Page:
Ione Skye & Jon Cryer

Back Stage West recently went out on the town with Jon Cryer and Ione Skye, who currently co-star in the independent feature Went to Coney Island on a Mission From God… Be Back by Five, a story based on a personal experience by Cryer. The film marks Cryer's second feature as both writer and producer (the first was The Pompatus of Love).

Cryer is most recognizable for his work in the 1986 John Hughes film Pretty in Pink, in which he played the memorable role of Duckie opposite Molly Ringwald. His other screen work includes the films No Small Affair, with Demi Moore, Hiding Out, and Hot Shots!, and the Emmy award-winning series The Famous Teddy Z and the sitcom Partners. He can be seen this fall in the new ABC series The Trouble With Normal.

Cryer attended the Royal Academy of Dramatic Art. He played David in the Los Angeles and Broadway productions of the Tony Award-winning Torch Song Trilogy and also worked on Broadway in Brighton Beach Memoirs, Off-Broadway in Jules Feiffer's Carnal Knowledge, and in London's West End in the premiere production of 900 Oneonta. Cryer reprised his role in 900 Oneonta last year at the Odyssey Theatre in Los Angeles.

Ione Skye skyrocketed to filmgoer's attention when she starred opposite Keanu Reeves in the acclaimed River's Edge, her feature acting debut. She is most recognized for her fine work opposite John Cusack in the heartfelt Cameron Crowe film Say Anything. Her other credits include Alison Anders' Gas Food Lodging and Anders' segment for Four Rooms, A Night in the Life of Jimmy Reardon, The Rachel Papers, Wayne's World, Guncrazy, Jump, and Mascara, and for television, the miniseries Napoleon and Josephine: A Love Story and the TV movie The Perfect Mother. She can next be seen in the indie features Moonglow and The Good Doctor, opposite James Coburn.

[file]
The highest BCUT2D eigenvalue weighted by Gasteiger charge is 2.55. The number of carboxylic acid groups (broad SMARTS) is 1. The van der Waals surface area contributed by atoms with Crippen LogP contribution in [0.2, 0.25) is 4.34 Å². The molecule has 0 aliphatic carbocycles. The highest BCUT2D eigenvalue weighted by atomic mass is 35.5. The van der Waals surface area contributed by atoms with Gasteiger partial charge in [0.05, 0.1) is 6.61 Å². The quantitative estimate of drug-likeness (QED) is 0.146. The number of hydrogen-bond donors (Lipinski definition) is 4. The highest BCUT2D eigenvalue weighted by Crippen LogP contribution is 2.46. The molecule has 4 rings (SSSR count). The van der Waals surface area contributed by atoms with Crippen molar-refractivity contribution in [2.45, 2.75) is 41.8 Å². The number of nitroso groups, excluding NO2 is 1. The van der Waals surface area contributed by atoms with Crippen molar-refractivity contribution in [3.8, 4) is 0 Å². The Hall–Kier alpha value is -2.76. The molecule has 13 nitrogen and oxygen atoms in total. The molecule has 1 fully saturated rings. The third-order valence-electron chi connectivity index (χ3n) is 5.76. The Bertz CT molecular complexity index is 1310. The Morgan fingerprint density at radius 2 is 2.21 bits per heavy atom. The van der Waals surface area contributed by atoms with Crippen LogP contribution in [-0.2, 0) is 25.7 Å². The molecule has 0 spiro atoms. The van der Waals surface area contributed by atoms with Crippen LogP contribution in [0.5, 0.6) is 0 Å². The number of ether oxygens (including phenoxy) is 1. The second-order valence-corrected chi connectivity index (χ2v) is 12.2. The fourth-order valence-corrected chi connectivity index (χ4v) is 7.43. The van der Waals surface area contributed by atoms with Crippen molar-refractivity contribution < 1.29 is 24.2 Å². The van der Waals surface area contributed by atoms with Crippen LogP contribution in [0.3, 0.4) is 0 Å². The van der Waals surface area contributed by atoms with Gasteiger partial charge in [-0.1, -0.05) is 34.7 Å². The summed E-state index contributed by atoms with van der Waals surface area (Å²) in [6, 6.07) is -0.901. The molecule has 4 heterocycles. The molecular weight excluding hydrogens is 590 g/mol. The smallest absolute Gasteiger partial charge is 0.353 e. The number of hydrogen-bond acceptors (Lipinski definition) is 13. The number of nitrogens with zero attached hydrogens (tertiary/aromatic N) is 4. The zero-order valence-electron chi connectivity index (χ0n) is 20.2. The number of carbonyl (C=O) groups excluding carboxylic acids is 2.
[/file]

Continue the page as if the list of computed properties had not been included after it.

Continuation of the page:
Jon Cryer: I never met you before you came in to read for Went to Coney Island, which is amazing, considering that in the '80s we traveled in very much the same circles. But that's how we met. You just came in and aced it.

Ione Skye: I love hearing that. Did you really hang out with other actors of the '80s?

Jon: Not many, but I lived in New York most of the time. So I would occasionally see Andrew McCarthy on the street and we would sort of nod to each other. That was about the extent of it.

Ione: I don't know what people thought. I only hung out with the "Brat Pack" when this guy Patrick Lippert started this group called Young Artists United, and Jane Fonda and Tom Hayden would have artists come around and talk. Ally Sheedy and Rob Lowe and that whole crew were a part of it. That's the only time I really ever hung out with them. Did you get invited?

Jon: No. I was so under the radar. I didn't even get invited to my high school reunion. I was a young artist un-united.